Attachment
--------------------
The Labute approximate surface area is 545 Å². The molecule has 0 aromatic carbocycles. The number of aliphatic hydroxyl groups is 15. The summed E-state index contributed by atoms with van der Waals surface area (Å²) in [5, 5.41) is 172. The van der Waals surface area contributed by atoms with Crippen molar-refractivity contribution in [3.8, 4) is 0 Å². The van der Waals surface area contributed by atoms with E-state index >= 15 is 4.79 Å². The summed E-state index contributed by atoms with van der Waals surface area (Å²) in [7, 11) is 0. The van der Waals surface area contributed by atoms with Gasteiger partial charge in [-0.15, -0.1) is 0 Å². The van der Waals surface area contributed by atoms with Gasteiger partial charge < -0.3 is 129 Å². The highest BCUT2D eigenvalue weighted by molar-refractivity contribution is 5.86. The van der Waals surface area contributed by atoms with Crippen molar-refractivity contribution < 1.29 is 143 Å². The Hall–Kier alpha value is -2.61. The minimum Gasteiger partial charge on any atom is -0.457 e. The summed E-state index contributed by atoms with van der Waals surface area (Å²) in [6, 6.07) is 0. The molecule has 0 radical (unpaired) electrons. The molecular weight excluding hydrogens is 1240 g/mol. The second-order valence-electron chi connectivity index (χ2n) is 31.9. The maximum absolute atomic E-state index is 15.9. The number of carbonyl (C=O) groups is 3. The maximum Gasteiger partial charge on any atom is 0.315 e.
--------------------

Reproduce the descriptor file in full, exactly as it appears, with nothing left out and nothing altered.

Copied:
The Labute approximate surface area is 545 Å². The molecule has 0 aromatic carbocycles. The number of aliphatic hydroxyl groups is 15. The summed E-state index contributed by atoms with van der Waals surface area (Å²) in [5, 5.41) is 172. The van der Waals surface area contributed by atoms with Crippen molar-refractivity contribution in [3.8, 4) is 0 Å². The van der Waals surface area contributed by atoms with E-state index >= 15 is 4.79 Å². The summed E-state index contributed by atoms with van der Waals surface area (Å²) in [7, 11) is 0. The van der Waals surface area contributed by atoms with Gasteiger partial charge in [-0.15, -0.1) is 0 Å². The van der Waals surface area contributed by atoms with Gasteiger partial charge < -0.3 is 129 Å². The highest BCUT2D eigenvalue weighted by molar-refractivity contribution is 5.86. The van der Waals surface area contributed by atoms with Crippen molar-refractivity contribution < 1.29 is 143 Å². The Hall–Kier alpha value is -2.61. The minimum Gasteiger partial charge on any atom is -0.457 e. The summed E-state index contributed by atoms with van der Waals surface area (Å²) in [6, 6.07) is 0. The molecule has 0 radical (unpaired) electrons. The molecular weight excluding hydrogens is 1240 g/mol. The second-order valence-electron chi connectivity index (χ2n) is 31.9. The maximum absolute atomic E-state index is 15.9. The number of carbonyl (C=O) groups is 3. The maximum Gasteiger partial charge on any atom is 0.315 e.